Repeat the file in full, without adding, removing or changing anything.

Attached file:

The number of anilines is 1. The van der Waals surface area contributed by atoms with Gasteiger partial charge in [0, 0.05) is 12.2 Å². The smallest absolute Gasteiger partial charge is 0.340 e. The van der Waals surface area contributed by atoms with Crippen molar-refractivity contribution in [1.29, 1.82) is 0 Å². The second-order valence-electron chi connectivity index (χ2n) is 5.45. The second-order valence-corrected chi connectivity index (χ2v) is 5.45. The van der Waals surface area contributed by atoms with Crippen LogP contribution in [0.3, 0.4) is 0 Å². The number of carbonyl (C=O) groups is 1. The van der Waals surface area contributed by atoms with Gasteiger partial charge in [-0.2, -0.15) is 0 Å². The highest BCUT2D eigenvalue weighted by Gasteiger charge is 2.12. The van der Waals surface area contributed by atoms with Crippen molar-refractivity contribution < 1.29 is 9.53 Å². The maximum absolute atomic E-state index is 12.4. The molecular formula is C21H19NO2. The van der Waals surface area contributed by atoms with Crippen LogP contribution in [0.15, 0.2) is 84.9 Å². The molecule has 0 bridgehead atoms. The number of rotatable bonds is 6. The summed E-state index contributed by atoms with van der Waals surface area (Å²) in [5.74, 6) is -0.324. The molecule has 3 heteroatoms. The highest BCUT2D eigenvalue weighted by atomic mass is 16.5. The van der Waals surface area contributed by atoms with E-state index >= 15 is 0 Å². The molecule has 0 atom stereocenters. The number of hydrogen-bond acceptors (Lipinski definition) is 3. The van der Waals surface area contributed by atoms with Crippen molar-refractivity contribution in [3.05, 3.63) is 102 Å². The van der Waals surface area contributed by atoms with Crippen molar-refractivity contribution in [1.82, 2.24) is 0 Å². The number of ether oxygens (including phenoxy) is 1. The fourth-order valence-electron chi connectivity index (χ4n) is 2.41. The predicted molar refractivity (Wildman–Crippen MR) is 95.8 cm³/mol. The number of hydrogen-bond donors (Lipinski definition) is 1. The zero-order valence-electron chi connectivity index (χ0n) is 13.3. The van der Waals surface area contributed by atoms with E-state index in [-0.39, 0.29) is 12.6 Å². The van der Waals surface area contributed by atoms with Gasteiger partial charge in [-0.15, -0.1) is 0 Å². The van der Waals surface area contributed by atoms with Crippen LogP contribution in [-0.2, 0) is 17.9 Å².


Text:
The number of anilines is 1. The van der Waals surface area contributed by atoms with Gasteiger partial charge in [0, 0.05) is 12.2 Å². The smallest absolute Gasteiger partial charge is 0.340 e. The van der Waals surface area contributed by atoms with Crippen molar-refractivity contribution in [1.29, 1.82) is 0 Å². The second-order valence-electron chi connectivity index (χ2n) is 5.45. The second-order valence-corrected chi connectivity index (χ2v) is 5.45. The van der Waals surface area contributed by atoms with Crippen LogP contribution in [0.3, 0.4) is 0 Å². The number of carbonyl (C=O) groups is 1. The van der Waals surface area contributed by atoms with Gasteiger partial charge in [-0.2, -0.15) is 0 Å². The highest BCUT2D eigenvalue weighted by Gasteiger charge is 2.12. The van der Waals surface area contributed by atoms with Crippen molar-refractivity contribution < 1.29 is 9.53 Å². The maximum absolute atomic E-state index is 12.4. The molecular formula is C21H19NO2. The van der Waals surface area contributed by atoms with Crippen LogP contribution in [0.15, 0.2) is 84.9 Å². The molecule has 0 bridgehead atoms. The number of rotatable bonds is 6. The summed E-state index contributed by atoms with van der Waals surface area (Å²) in [5.74, 6) is -0.324. The molecule has 3 heteroatoms. The highest BCUT2D eigenvalue weighted by atomic mass is 16.5. The van der Waals surface area contributed by atoms with E-state index >= 15 is 0 Å². The molecule has 0 atom stereocenters. The number of hydrogen-bond acceptors (Lipinski definition) is 3. The van der Waals surface area contributed by atoms with Crippen molar-refractivity contribution in [3.05, 3.63) is 102 Å². The van der Waals surface area contributed by atoms with Crippen molar-refractivity contribution in [1.82, 2.24) is 0 Å². The number of ether oxygens (including phenoxy) is 1. The fourth-order valence-electron chi connectivity index (χ4n) is 2.41. The predicted molar refractivity (Wildman–Crippen MR) is 95.8 cm³/mol. The number of hydrogen-bond donors (Lipinski definition) is 1. The zero-order valence-electron chi connectivity index (χ0n) is 13.3. The van der Waals surface area contributed by atoms with E-state index in [-0.39, 0.29) is 12.6 Å². The van der Waals surface area contributed by atoms with Gasteiger partial charge in [-0.15, -0.1) is 0 Å². The van der Waals surface area contributed by atoms with Crippen LogP contribution in [-0.2, 0) is 17.9 Å².